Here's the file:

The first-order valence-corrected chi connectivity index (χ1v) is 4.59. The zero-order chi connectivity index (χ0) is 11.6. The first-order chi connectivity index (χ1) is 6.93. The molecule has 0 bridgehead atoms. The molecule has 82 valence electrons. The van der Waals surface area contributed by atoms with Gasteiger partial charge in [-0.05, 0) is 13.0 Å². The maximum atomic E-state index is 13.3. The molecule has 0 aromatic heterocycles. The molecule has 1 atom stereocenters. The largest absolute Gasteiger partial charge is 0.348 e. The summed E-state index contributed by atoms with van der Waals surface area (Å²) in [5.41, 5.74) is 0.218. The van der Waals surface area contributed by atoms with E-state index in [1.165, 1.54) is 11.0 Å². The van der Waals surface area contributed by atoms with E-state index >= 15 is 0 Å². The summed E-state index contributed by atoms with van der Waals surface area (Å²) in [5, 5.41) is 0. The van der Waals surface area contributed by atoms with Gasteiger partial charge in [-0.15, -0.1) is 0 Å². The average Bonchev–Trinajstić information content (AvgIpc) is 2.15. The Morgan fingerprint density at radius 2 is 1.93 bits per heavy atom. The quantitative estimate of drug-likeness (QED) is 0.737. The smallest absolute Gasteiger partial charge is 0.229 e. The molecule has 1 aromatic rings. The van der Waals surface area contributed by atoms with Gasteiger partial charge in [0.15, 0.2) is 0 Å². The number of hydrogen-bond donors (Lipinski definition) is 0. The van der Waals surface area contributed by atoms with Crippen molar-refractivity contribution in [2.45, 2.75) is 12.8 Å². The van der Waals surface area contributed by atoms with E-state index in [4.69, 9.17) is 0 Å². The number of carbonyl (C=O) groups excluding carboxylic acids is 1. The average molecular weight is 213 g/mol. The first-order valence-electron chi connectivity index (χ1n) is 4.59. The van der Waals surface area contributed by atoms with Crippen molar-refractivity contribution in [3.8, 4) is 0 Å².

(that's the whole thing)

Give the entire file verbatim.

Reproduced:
The first-order valence-corrected chi connectivity index (χ1v) is 4.59. The zero-order chi connectivity index (χ0) is 11.6. The first-order chi connectivity index (χ1) is 6.93. The molecule has 0 bridgehead atoms. The molecule has 82 valence electrons. The van der Waals surface area contributed by atoms with Gasteiger partial charge in [-0.05, 0) is 13.0 Å². The maximum atomic E-state index is 13.3. The molecule has 0 aromatic heterocycles. The molecule has 1 atom stereocenters. The largest absolute Gasteiger partial charge is 0.348 e. The summed E-state index contributed by atoms with van der Waals surface area (Å²) in [5.41, 5.74) is 0.218. The van der Waals surface area contributed by atoms with E-state index in [1.165, 1.54) is 11.0 Å². The van der Waals surface area contributed by atoms with E-state index >= 15 is 0 Å². The summed E-state index contributed by atoms with van der Waals surface area (Å²) in [5, 5.41) is 0. The van der Waals surface area contributed by atoms with Gasteiger partial charge in [-0.15, -0.1) is 0 Å². The average Bonchev–Trinajstić information content (AvgIpc) is 2.15. The Morgan fingerprint density at radius 2 is 1.93 bits per heavy atom. The quantitative estimate of drug-likeness (QED) is 0.737. The smallest absolute Gasteiger partial charge is 0.229 e. The molecule has 1 aromatic rings. The van der Waals surface area contributed by atoms with Gasteiger partial charge in [0.15, 0.2) is 0 Å². The number of hydrogen-bond donors (Lipinski definition) is 0. The van der Waals surface area contributed by atoms with Crippen molar-refractivity contribution in [2.45, 2.75) is 12.8 Å². The van der Waals surface area contributed by atoms with E-state index in [4.69, 9.17) is 0 Å². The number of carbonyl (C=O) groups excluding carboxylic acids is 1. The average molecular weight is 213 g/mol. The first-order valence-electron chi connectivity index (χ1n) is 4.59. The van der Waals surface area contributed by atoms with Crippen molar-refractivity contribution in [3.8, 4) is 0 Å².